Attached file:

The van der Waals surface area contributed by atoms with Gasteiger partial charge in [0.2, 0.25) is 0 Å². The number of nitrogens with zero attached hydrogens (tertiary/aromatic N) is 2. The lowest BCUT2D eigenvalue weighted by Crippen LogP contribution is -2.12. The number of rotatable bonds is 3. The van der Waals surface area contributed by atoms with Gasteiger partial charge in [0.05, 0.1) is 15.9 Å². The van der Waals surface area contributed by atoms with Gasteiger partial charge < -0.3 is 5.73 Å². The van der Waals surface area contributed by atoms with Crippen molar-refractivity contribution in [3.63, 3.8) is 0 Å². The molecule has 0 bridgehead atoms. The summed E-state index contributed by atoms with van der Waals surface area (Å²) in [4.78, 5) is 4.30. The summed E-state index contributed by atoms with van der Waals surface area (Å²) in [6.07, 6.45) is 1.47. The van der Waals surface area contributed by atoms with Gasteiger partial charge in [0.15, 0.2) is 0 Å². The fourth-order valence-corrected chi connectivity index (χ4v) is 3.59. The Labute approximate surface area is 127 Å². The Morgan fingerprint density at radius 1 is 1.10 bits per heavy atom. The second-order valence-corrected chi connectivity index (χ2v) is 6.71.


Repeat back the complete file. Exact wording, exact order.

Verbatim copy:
The van der Waals surface area contributed by atoms with Gasteiger partial charge in [0.2, 0.25) is 0 Å². The number of nitrogens with zero attached hydrogens (tertiary/aromatic N) is 2. The lowest BCUT2D eigenvalue weighted by Crippen LogP contribution is -2.12. The number of rotatable bonds is 3. The van der Waals surface area contributed by atoms with Gasteiger partial charge in [0.05, 0.1) is 15.9 Å². The van der Waals surface area contributed by atoms with Gasteiger partial charge < -0.3 is 5.73 Å². The van der Waals surface area contributed by atoms with Crippen molar-refractivity contribution in [3.63, 3.8) is 0 Å². The molecule has 0 bridgehead atoms. The summed E-state index contributed by atoms with van der Waals surface area (Å²) in [4.78, 5) is 4.30. The summed E-state index contributed by atoms with van der Waals surface area (Å²) in [6.07, 6.45) is 1.47. The van der Waals surface area contributed by atoms with Gasteiger partial charge in [0.15, 0.2) is 0 Å². The fourth-order valence-corrected chi connectivity index (χ4v) is 3.59. The Labute approximate surface area is 127 Å². The Morgan fingerprint density at radius 1 is 1.10 bits per heavy atom. The second-order valence-corrected chi connectivity index (χ2v) is 6.71.